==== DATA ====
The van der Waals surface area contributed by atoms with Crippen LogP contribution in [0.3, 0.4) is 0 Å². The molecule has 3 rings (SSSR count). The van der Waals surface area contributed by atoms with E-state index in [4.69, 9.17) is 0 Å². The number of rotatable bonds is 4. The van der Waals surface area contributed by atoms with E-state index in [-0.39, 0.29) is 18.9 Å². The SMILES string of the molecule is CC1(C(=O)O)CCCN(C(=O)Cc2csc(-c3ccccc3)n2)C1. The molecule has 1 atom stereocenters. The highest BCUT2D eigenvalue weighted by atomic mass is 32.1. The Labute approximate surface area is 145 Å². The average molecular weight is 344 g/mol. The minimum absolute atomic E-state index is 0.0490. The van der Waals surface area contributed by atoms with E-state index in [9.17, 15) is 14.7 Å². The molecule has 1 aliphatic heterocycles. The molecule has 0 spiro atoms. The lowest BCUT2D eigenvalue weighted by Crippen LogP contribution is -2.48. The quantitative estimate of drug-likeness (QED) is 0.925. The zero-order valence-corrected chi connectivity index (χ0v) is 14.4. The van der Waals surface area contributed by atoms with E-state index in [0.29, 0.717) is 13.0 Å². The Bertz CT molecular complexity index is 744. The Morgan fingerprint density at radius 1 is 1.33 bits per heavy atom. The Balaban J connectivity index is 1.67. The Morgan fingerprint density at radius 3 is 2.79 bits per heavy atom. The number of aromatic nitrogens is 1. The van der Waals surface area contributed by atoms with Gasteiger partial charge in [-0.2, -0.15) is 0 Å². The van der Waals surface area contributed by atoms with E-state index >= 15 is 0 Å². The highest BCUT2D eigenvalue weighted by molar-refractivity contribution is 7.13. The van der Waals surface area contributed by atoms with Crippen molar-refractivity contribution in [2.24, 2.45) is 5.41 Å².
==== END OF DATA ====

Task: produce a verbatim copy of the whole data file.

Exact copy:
The van der Waals surface area contributed by atoms with Crippen LogP contribution in [0.3, 0.4) is 0 Å². The molecule has 3 rings (SSSR count). The van der Waals surface area contributed by atoms with E-state index in [4.69, 9.17) is 0 Å². The number of rotatable bonds is 4. The van der Waals surface area contributed by atoms with E-state index in [-0.39, 0.29) is 18.9 Å². The SMILES string of the molecule is CC1(C(=O)O)CCCN(C(=O)Cc2csc(-c3ccccc3)n2)C1. The molecule has 1 atom stereocenters. The highest BCUT2D eigenvalue weighted by atomic mass is 32.1. The Labute approximate surface area is 145 Å². The average molecular weight is 344 g/mol. The minimum absolute atomic E-state index is 0.0490. The van der Waals surface area contributed by atoms with E-state index in [9.17, 15) is 14.7 Å². The molecule has 1 aliphatic heterocycles. The molecule has 0 spiro atoms. The lowest BCUT2D eigenvalue weighted by Crippen LogP contribution is -2.48. The quantitative estimate of drug-likeness (QED) is 0.925. The zero-order valence-corrected chi connectivity index (χ0v) is 14.4. The van der Waals surface area contributed by atoms with E-state index in [0.29, 0.717) is 13.0 Å². The Bertz CT molecular complexity index is 744. The Morgan fingerprint density at radius 1 is 1.33 bits per heavy atom. The Balaban J connectivity index is 1.67. The Morgan fingerprint density at radius 3 is 2.79 bits per heavy atom. The number of aromatic nitrogens is 1. The van der Waals surface area contributed by atoms with Gasteiger partial charge in [-0.2, -0.15) is 0 Å². The van der Waals surface area contributed by atoms with E-state index >= 15 is 0 Å². The highest BCUT2D eigenvalue weighted by molar-refractivity contribution is 7.13. The van der Waals surface area contributed by atoms with Crippen molar-refractivity contribution in [2.24, 2.45) is 5.41 Å².